Grieving the Loss of your Loved One
Are you suffering from a devastating loss that is so great, you think no one else can possibly understand? First, let us say we do understand as we have loved and lost a loved one as well.
The loss of an loved one can be so great, and your grief may take quite a while to work through, for many reasons. Such as simply missing the day to day time when you were together. Give yourself time. It may take months, and most likely years to fully complete the grieving process.
Grief comes and goes in stages.
When your loved one dies you may have strong feeling about it's death, initially you may experience feeling of shock, which include numbness, like your loved one's death didn't really happen. This first stage is called: Denial. Denial is a normal part of the grieving process. As you grieve, you may also feel very intense feelings of anger. Anger is the second stage and you may become angry with anyone involved in the loss of your loved one, as well as those around you, at work or home. The third stage is: Guilt. Guilt may spark feeling of self doubt. Doubt about the care you were able to give your loved one, and the time you spent together. You may feel deeply sad and depressed for a long time.
In time you will get to the final stage, which is acceptance. This may time a long time and be a very long road. Take the time you need and don't let anyone tell you, you should be over it. There are no time constraints to missing that special loved one now gone forever. If you can start a new loving adventure!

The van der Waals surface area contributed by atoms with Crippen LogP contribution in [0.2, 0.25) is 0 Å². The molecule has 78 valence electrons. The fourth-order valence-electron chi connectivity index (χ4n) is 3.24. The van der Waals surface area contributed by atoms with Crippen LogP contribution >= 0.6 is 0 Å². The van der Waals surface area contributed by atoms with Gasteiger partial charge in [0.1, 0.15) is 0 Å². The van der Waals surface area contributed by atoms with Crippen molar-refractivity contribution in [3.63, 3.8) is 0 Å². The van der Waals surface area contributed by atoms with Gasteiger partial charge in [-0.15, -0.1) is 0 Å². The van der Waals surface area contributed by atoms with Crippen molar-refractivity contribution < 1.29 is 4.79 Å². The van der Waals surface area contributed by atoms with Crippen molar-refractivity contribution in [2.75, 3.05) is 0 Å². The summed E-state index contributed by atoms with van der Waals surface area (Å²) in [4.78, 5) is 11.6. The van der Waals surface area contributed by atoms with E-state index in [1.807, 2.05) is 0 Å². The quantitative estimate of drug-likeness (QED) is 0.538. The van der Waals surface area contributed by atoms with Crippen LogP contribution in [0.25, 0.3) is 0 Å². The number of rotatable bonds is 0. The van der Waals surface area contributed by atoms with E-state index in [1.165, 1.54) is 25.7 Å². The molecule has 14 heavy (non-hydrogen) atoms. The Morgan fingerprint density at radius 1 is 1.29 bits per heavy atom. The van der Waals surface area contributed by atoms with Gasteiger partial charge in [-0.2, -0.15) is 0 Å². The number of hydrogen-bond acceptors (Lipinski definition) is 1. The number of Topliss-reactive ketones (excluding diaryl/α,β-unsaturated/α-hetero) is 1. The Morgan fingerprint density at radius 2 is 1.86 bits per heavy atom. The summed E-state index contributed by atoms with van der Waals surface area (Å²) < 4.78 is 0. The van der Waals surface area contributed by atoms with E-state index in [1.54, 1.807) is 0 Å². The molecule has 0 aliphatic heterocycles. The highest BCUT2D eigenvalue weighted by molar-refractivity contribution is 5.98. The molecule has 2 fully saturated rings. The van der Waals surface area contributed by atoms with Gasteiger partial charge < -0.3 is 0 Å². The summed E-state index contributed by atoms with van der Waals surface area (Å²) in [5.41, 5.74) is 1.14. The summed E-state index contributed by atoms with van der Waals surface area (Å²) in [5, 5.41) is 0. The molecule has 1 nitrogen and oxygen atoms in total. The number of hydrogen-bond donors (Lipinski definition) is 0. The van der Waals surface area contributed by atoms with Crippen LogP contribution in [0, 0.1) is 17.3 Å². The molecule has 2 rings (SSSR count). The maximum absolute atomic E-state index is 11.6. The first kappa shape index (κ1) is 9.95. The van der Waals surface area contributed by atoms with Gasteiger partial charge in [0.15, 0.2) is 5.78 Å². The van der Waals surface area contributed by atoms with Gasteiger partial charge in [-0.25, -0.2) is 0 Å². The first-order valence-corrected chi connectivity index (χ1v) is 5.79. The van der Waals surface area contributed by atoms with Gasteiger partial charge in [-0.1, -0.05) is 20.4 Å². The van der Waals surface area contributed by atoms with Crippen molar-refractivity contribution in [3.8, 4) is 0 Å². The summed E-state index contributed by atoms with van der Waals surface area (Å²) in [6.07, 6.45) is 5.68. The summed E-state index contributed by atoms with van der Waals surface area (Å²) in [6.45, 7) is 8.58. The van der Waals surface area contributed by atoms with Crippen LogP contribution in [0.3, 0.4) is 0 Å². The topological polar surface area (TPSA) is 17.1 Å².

Four Stages of Grief
Even though we empathize with your loss as we've had loved one's die, too; understanding and "getting through" your own time of mourning and grieving comes in waves and has four identifiable stages.
- 1. Denial
The first stage of grief is, often, a kind of numbness and shock. It takes time to become accustomed to not having your loved one with you, doing the day-to-day activities to which you've become accustomed. Acknowledging your loss and their absence can be one of the most difficult stages.
Give yourself this time to honor and remember them. By recalling their absence, you confirm your love and can find ways to bear witness to their memory.
- 2. Anger
Being angry with your loved one's death is the second stage of grieving. Sometimes you're angry with them for leaving you. Sometimes you're angry with "Life" for taking them from you. Your anger can erupt toward family, friends and with those you work, as their living continues, apparently uninterrupted, while you wrangle with your loss.
- 3. Guilt
Questions such as, Did you give enough care? or Was the time you spent together the best you could give? can cause you to feel guilty, generating deep sadness and depression. Since there's no one to give you those answers, you can get mired in a whirlwind of emotions. Take comfort in knowing that your loved one is at peace; and, give yourself some peace, as well.
There may be times when all these emotions are playing with you, seeming to ball up together. There's no one answer how you will, finally, get to the last stage of your grief.
- 4. Acceptance
Over time, however, your denial, anger and guilt will be worked through – yes, it takes time, family and friends to learn to live without the daily presence of your loved one. How you come to accept their death is your personal journey – don't let others tell you when you should be "over it." There is no time limit on missing and remembering.
We have compile a great deal of information to assist after losing a loved one. View our words of sympathy page for more ways to express your feelings. Thank you for reading.